Next Article in Journal
Seven Years after the Manifesto: Literature Review and Research Directions for Technologies in Animal Computer Interaction
Previous Article in Journal
Interactive Tools for the Preservation, Dissemination and Study of Silk Heritage—An Introduction to the SILKNOW Project
Article Menu

Export Article

Open AccessArticle
Multimodal Technologies Interact. 2018, 2(2), 29; https://doi.org/10.3390/mti2020029

‘I Just Want It to Be Done, Done, Done!’ Food Tracking Apps, Affects, and Agential Capacities

News & Media Research Centre, Faculty of Arts & Design, University of Canberra, Bruce 2601, Australia
Received: 25 March 2018 / Revised: 12 May 2018 / Accepted: 22 May 2018 / Published: 23 May 2018
(This article belongs to the Special Issue Human-Food Interaction)
View Full-Text   |   Download PDF [230 KB, uploaded 23 May 2018]

Abstract

Food-tracking apps constitute a major category of the thousands of food-related apps now available. They are promoted as helping users monitor and measure their food consumption to improve their health or to lose weight. In this article, I present six vignettes drawn from interviews with Australian women about their use and non-use of food-tracking apps. The vignettes provide detailed insights into the experiences of these women and their broader sociocultural and biographical contexts. The analysis is based on feminist materialism theoretical perspectives, seeking to identify the relational connections, affective forces, and agential capacities generated in and through the human-app assemblage. The vignettes reveal that affective forces related to the desire to control and manage the body and conform to norms and ideals about good health and body weight inspire people to try food-tracking apps. However, the agential capacities promised by app developers may not be generated even when people have committed hope and effort in using the app. Frustration, disappointment, the fear of becoming too controlled, and annoyance or guilt evoked by the demands of the app can be barriers to continued and successful use. Sociocultural and biographical contexts and relational connections are also central to the capacities of human-app assemblages. Women’s ambivalences about using apps as part of efforts to control their body weight are sited within their struggles to conform to accepted ideals of physical appearance but also their awareness that these struggles may be too limiting of their agency. This analysis, therefore, draws attention to what a body can and cannot do as it comes together with food tracking apps. View Full-Text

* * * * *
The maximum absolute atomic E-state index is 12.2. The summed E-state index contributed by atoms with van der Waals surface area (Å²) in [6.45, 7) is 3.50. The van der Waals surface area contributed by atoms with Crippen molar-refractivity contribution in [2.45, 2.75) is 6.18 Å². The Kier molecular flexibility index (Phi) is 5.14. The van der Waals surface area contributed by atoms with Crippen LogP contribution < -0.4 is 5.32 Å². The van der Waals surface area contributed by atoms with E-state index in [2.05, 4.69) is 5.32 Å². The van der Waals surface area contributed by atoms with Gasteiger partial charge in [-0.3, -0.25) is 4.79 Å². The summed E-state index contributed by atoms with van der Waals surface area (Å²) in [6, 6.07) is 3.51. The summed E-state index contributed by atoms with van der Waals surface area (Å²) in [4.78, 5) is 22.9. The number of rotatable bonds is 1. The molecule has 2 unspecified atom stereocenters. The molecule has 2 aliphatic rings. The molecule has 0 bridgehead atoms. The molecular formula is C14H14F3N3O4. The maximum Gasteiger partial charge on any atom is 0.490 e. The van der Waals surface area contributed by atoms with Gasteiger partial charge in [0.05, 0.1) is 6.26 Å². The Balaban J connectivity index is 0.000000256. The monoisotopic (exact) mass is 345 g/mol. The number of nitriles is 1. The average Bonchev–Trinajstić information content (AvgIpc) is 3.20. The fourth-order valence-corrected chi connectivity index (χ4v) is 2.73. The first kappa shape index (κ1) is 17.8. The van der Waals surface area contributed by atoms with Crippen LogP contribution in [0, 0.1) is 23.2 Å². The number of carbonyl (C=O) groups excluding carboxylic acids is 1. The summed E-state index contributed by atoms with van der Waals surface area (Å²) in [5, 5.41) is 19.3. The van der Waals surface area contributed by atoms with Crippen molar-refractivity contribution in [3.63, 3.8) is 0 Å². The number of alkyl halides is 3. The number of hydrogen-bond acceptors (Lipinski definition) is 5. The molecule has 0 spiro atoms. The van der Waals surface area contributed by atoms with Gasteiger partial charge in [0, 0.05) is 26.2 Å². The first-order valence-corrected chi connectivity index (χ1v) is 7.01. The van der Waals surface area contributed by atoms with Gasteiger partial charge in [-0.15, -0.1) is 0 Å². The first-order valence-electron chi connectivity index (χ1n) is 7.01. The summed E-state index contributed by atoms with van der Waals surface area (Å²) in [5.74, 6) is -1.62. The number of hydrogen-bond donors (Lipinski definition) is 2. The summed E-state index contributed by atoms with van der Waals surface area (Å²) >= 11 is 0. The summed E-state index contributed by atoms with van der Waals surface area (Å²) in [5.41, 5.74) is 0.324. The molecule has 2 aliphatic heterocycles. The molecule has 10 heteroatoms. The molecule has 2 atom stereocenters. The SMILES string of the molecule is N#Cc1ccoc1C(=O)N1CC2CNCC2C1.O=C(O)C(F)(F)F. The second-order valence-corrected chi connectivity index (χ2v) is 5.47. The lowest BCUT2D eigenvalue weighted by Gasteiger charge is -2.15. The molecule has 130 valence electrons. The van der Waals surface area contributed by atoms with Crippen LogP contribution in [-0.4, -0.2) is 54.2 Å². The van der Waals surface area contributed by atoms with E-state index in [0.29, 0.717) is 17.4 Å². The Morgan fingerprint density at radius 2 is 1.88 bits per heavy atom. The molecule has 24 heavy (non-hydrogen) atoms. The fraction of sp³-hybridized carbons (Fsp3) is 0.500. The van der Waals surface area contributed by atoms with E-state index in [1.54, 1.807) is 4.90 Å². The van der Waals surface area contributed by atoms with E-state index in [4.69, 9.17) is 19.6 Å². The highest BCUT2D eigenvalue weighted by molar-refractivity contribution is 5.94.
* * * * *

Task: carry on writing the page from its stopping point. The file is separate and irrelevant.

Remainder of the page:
Keywords: food-tracking apps; vignettes; new materialism; thing-power; agential capacities; affects; embodiment; selfhood food-tracking apps; vignettes; new materialism; thing-power; agential capacities; affects; embodiment; selfhood
This is an open access article distributed under the Creative Commons Attribution License which permits unrestricted use, distribution, and reproduction in any medium, provided the original work is properly cited. (CC BY 4.0).
SciFeed

Share & Cite This Article

MDPI and ACS Style

Lupton, D. ‘I Just Want It to Be Done, Done, Done!’ Food Tracking Apps, Affects, and Agential Capacities. Multimodal Technologies Interact. 2018, 2, 29.

Show more citation formats Show less citations formats

Note that from the first issue of 2016, MDPI journals use article numbers instead of page numbers. See further details here.

Article Metrics

Article Access Statistics

1

Comments

[Return to top]
Multimodal Technologies Interact. EISSN 2414-4088 Published by MDPI AG, Basel, Switzerland RSS E-Mail Table of Contents Alert
Back to Top